A primer in tribalism

I love a good story. In fact, this issue is full of them. The problem with a good story is that, when it etches itself so deeply in your psyche, it sometimes becomes intertwined with who you are.

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You know, like, “I’m a Mac,” or “I’m a PC.”

That’s called tribalism.

Back in the day, the unity of the tribe, in its purist form, was based on kinship. If you weren’t kin, you were a stranger, i.e. the enemy. It’s how tribes preserved themselves, the village and their livlihood.

Tribes had a simple language that included lots of words like “we” and “them.” Solidarity was absolute, and loyalty critical to preservation.

Loyalty is actually a valuable and necessary bond in a family. No one tussled harder than I did with my brothers and sisters–but you never saw us kids align faster than if one of us was assailed from the outside.

Whereas loyalty is an appropriate conviction for kin, friends, churches, employers or clubs, it simply is not a proper bond of a civilized society.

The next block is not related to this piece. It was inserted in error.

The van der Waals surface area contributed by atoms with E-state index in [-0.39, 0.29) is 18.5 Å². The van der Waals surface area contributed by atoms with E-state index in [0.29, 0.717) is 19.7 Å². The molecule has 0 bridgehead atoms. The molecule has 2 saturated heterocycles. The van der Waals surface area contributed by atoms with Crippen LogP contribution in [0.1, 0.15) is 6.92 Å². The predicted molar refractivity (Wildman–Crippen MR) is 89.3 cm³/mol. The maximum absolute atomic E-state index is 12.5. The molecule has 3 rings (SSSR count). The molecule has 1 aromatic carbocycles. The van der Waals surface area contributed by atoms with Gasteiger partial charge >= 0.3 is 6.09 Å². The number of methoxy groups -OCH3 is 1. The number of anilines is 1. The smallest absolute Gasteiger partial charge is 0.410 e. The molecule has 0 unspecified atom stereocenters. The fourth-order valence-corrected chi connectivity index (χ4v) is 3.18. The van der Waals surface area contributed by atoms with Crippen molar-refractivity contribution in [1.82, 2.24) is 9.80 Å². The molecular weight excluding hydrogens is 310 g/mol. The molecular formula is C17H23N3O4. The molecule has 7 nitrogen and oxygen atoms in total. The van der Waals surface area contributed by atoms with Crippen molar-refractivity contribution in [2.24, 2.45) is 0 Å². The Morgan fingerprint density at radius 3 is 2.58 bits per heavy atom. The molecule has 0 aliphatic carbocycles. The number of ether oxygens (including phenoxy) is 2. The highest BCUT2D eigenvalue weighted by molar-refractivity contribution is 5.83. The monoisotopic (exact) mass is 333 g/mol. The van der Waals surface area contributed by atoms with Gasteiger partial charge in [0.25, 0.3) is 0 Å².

Here’s why: Tribalism, albeit loyalty to kindred souls, is not the same as existing in a diverse, but civil society. Under the standards of loyalty, things like good citizenship are easily confused with loyalty to a particular position or candidate. Not good.

Suddenly the room gets divided, and fast. Sides become locked and statesmanship is lost. The orderly pursuit of reason and the common good quickly become a dive for personal ideology.

Alas, the Macs do not communicate with the PCs, and the PCs do not communicate with the Macs. I think that’s what happened with Congress and our budget, only with much larger stakes.

For our part, Correspondent Wendy Broffman was able to break through the gridlock for a great interview with HUD Secretary Shaun Donovan. There are a lot of changes happening on the Hill and Wendy gives a fantastic overview, as well as how said changes will affect our industry.

We also feature a great spread on NAHB’s Multifamily Management Company of the Year, The Bozzuto Group, and the latest news on our friend, Maxwell Drever, who was “Dreverizing” properties before it was cool.

The job of the media is to provide the news, background and commentary to help elevate the debate. I hope that you, our loyal reader, believe Multihousing Professional meets that objective.